Up close the stately house did not seem so forbidding, less of a mysterious manor harboring psychopaths and star-crossed lovers. House, of course, was a misnomer. It was truly a chateau, even though small by European standards. I judged it to be three floors of around 1,500 square feet each. The gray stone of those tall walls wasn’t native rock. A cloudy green patina stained the copper mansard roof. Brown brick framed doors, windows, and the roofline beneath the gables.
As I swung around to park beside a few other vehicles, some with out-of-state license plates, I caught sight of another solid-looking stone building about a hundred yards behind the chateau. Probably the winery.
A sign with black lettering mounted on a field of white to the right of the main entryway confirmed this as The Lovely Pines Vineyard and Winery. The placard mirrored a larger billboard I’d seen out on the highway. The effect of the whole layout was stiff and formal. A bit off-putting for my tastes.
That changed as soon as I walked into the front hallway. High ceilings gave the place an airy feeling, and windows that seemed rather small from the outside admitted bright light to play off eggshell and pale gold walls tastefully hung with good art. I couldn’t be certain from this distance, but some seemed to be old masters. Reproductions, probably. The chocolatier’s kiosk was modern without being jarring. The word Schoggi was prominently displayed, leading me to believe this was Swiss German for chocolate. An attractive woman of about fifty lifted her head from a notepad and smiled as I entered. I clicked the REC button on the small digital voice recorder on my belt as she spoke.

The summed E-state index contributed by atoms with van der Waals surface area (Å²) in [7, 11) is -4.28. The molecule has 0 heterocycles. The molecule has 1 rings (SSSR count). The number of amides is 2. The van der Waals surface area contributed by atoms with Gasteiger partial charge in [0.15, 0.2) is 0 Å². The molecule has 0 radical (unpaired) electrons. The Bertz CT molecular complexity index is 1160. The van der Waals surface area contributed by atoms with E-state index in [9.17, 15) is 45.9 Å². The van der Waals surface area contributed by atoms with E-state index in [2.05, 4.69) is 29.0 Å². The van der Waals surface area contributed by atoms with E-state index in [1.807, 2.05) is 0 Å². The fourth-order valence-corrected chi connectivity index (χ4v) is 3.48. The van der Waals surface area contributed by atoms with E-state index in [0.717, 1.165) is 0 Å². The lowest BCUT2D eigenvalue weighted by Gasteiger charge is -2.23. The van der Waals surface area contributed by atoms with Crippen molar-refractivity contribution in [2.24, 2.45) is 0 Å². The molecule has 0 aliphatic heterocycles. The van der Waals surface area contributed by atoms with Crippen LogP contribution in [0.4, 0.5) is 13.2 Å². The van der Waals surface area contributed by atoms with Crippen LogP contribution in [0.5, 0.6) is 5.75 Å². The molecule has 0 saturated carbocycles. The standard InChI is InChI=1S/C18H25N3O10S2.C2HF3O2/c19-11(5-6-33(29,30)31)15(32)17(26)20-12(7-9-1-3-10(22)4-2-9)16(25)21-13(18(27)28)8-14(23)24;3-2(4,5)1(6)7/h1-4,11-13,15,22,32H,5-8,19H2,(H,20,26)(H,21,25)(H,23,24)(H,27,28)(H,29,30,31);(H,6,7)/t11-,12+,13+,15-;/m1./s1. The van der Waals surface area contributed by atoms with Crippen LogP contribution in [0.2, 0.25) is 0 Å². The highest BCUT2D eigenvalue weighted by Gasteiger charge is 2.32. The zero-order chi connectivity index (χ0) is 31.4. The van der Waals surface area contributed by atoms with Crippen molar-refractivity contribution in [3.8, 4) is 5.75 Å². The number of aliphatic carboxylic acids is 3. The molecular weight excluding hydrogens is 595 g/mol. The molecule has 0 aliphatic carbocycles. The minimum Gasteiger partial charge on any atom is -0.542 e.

“Welcome to the Lovely Pines. Please feel free to make yourself at home. Our wine tasting won’t begin for another half hour or so. The entire first floor is given over to our public rooms—the Bistro, a salon for lounging, our gift shop, and, of course, our tasting room.”
I thanked her for the sales pitch and let her know that Mr. Gonda was expecting me.
Elizabeth: Meet and follow Don Travis:
Don Travis is a man totally captivated by his adopted state of New Mexico. Each of his B. J. Vinson mystery novels features some region of the state as prominently as it does his protagonist, a gay former Marine, ex-cop turned confidential investigator. Don never made it to the Marines (three years in the Army was all he managed) and certainly didn’t join the Albuquerque Police Department. He thought he was a paint artist for a while but ditched that for writing a few years back. A loner, he fulfills his social needs by attending SouthWest Writers meetings and teaching a weekly writing class at an Albuquerque community center.
Elizabeth: I’d like to give everyone a big THANK YOU for joining us today. Don’t for get to like our Facebook page, join our Facebook group (pssstt we give away free books once a week), and check out our web page.